Finally, if these methods aren’t working, then your doctor may recommend surgery. This can be done to remove the damaged part of the disc, taking the pressure off your back and relieving pain. If the disc is particularly damaged, then they may even remove it entirely and insert an artificial one.
Traditional approaches in treating patients with DDD-resultant herniated discs oftentimes include discectomy — which, in essence, is a spine-related surgical procedure involving the removal of damaged intervertebral discs (either whole removal, or partially-based). The former of these two discectomy techniques involved in open discectomy is known as Subtotal Discectomy (SD; or, aggressive discectomy) and the latter, Limited Discectomy (LD; or, conservative discectomy). However, with either technique, the probability of post-operative reherniation exists and at a considerably high maximum of 21%, prompting patients to potentially undergo recurrent disk surgery.
New treatments are emerging that are still in the beginning clinical trial phases. Glucosamine injections may offer pain relief for some without precluding the use of more aggressive treatment options. In the US, artificial disc replacement is viewed cautiously as a possible alternative to fusion in carefully selected patients, yet it is widely used in a broader range of cases in Europe, where multi-level disc replacement of the cervical and lumbar spine is common. Adult stem cell therapies for disc regeneration are in their infancy, however initial clinical trials have shown cell transplantation to be safe and initial observations suggest some beneficial effects for associated pain and disability. Investigation into mesenchymal stem cell therapy knife-less fusion of vertebrae in the United States began in 2006.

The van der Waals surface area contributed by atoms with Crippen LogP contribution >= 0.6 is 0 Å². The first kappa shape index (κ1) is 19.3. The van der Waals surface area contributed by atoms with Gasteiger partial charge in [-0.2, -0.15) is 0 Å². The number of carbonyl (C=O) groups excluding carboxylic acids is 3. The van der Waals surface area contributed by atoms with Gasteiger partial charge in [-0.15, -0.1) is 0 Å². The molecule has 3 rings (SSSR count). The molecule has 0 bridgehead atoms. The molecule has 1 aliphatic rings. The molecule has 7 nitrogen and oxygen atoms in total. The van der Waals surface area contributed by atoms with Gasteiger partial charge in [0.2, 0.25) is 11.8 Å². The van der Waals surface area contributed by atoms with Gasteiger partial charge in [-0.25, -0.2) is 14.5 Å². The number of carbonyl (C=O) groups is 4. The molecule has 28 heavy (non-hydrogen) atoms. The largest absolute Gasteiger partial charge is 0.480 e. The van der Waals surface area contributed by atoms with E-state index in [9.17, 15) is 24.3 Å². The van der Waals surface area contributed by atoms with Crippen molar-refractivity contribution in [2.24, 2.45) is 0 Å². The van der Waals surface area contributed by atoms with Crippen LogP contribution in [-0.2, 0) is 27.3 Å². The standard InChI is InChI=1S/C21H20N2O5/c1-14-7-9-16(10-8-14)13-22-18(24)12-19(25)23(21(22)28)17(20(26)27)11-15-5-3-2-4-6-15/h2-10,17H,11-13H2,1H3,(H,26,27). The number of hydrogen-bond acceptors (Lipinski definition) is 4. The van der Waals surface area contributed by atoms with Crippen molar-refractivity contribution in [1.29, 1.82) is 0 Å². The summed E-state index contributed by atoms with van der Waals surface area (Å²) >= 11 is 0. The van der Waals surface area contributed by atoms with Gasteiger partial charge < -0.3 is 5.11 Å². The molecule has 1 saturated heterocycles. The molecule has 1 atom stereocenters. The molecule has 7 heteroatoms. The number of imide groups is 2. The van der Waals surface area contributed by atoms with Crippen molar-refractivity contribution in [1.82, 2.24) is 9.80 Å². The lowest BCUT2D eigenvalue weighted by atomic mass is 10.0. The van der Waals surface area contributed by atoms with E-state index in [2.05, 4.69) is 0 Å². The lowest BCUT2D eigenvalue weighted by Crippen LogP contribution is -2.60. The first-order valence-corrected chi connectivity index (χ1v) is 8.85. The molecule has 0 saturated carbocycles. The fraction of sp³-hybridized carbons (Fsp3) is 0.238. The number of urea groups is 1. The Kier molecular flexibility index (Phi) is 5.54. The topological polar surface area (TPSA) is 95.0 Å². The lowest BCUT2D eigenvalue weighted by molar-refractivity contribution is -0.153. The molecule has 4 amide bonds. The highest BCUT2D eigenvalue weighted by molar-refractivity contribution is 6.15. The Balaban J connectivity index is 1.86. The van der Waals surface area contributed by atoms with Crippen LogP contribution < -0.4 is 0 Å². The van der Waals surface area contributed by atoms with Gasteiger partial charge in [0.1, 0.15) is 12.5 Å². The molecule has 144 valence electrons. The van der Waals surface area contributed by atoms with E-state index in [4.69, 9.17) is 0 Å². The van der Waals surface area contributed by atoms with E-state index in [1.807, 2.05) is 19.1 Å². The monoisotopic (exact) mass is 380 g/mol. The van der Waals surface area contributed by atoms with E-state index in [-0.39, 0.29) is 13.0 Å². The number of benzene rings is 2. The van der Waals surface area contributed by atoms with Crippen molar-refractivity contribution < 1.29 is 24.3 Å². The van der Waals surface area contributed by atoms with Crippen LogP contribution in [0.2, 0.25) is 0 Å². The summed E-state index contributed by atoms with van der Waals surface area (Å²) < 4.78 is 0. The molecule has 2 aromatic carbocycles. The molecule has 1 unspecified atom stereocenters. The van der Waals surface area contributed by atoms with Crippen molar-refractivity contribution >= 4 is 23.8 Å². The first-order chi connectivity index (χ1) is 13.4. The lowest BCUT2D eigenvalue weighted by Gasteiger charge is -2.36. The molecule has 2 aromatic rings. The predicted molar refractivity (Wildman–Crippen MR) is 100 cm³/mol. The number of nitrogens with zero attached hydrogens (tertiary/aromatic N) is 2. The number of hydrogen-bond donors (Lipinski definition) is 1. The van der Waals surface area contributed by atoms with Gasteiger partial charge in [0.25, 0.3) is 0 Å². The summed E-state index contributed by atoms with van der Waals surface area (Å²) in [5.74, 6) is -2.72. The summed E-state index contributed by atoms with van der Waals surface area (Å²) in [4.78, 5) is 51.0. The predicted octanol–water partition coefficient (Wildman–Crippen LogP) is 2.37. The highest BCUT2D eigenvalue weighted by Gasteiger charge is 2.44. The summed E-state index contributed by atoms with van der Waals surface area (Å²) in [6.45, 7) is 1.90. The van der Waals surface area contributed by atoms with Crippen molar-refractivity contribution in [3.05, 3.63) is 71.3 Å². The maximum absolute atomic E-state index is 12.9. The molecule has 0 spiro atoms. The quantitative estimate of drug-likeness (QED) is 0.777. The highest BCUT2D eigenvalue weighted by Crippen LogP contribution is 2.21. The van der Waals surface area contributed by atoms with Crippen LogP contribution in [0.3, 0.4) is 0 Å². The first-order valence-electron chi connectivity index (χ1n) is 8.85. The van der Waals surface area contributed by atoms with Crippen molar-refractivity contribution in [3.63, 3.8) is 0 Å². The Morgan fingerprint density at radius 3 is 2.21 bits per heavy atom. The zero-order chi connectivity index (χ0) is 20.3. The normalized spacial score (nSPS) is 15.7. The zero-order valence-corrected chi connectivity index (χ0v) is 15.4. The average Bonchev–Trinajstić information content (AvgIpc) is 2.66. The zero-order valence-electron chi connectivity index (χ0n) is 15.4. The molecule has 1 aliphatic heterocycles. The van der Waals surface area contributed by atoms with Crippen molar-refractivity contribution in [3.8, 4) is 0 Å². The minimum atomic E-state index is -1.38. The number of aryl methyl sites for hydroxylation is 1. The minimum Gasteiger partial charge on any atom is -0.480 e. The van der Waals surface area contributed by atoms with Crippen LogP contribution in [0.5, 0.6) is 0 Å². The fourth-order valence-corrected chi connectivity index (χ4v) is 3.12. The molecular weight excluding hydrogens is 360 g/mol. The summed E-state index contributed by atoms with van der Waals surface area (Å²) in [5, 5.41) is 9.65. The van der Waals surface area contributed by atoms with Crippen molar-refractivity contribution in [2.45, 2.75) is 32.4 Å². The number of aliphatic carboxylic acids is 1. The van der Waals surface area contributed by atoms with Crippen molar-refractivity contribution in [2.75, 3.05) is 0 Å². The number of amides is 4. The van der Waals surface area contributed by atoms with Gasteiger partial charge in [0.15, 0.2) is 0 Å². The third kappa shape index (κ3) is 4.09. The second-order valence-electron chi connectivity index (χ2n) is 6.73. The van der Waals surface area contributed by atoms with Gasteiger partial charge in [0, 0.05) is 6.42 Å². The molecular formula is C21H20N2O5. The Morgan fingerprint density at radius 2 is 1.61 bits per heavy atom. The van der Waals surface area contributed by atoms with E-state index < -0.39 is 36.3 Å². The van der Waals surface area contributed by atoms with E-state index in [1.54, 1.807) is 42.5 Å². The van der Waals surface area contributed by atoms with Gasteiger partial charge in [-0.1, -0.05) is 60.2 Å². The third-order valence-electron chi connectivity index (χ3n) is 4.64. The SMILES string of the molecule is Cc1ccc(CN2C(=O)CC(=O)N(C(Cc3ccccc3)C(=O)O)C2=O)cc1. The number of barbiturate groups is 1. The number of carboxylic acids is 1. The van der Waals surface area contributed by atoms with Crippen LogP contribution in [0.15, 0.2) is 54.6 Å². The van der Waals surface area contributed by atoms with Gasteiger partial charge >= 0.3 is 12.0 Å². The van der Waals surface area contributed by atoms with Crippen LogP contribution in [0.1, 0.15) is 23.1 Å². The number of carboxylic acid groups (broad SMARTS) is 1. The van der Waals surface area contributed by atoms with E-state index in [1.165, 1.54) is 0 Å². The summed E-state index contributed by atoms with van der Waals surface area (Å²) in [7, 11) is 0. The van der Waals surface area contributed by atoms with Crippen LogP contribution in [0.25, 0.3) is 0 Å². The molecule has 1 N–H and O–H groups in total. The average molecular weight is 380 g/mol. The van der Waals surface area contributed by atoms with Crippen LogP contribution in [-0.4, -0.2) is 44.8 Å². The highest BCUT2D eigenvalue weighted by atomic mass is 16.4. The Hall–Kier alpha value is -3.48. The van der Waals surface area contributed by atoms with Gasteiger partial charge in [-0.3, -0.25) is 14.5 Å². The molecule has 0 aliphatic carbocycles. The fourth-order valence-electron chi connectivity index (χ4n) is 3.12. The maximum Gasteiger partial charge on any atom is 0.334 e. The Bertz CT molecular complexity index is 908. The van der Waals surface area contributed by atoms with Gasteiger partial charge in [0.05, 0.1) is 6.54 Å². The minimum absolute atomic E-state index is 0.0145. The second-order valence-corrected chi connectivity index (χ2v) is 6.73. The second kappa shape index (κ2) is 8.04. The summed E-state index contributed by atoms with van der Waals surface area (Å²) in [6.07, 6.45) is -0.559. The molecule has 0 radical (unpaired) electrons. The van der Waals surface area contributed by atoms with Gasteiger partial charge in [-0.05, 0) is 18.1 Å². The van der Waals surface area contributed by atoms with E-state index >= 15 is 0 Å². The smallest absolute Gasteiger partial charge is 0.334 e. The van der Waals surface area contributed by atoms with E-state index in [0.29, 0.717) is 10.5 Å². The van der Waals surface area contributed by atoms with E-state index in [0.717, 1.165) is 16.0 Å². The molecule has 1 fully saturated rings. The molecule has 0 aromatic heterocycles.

Researchers and surgeons alike have conducted clinical and basic science studies to uncover the regenerative capacity possessed by the large animal species involved (humans and quadrupeds) for potential therapies to treat the disease. Some therapies, carried out by research laboratories in New York, include introduction of biologically-engineered, injectable riboflavin cross-linked high density collagen (HDC-laden) gels into disease spinal segments to induce regeneration, ultimately restoring functionality and structure to the two main inner and outer components of vertebral discs — anulus fibrosus and the nucleus pulposus.
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If you’ve been diagnosed with degenerative disc disease, and not been treated properly, then you’ll be living with it for life. The good news is that there are options for treating the symptoms. Many people today live their normal lives with the disease, using a combination of treatments that help them manage the symptoms.
Disclaimer: This information is not meant to be a substitute for professional medical advise or help. It is always best to consult with a Physician about serious health concerns. This information is in no way intended to diagnose or prescribe remedies.This is purely for educational purpose.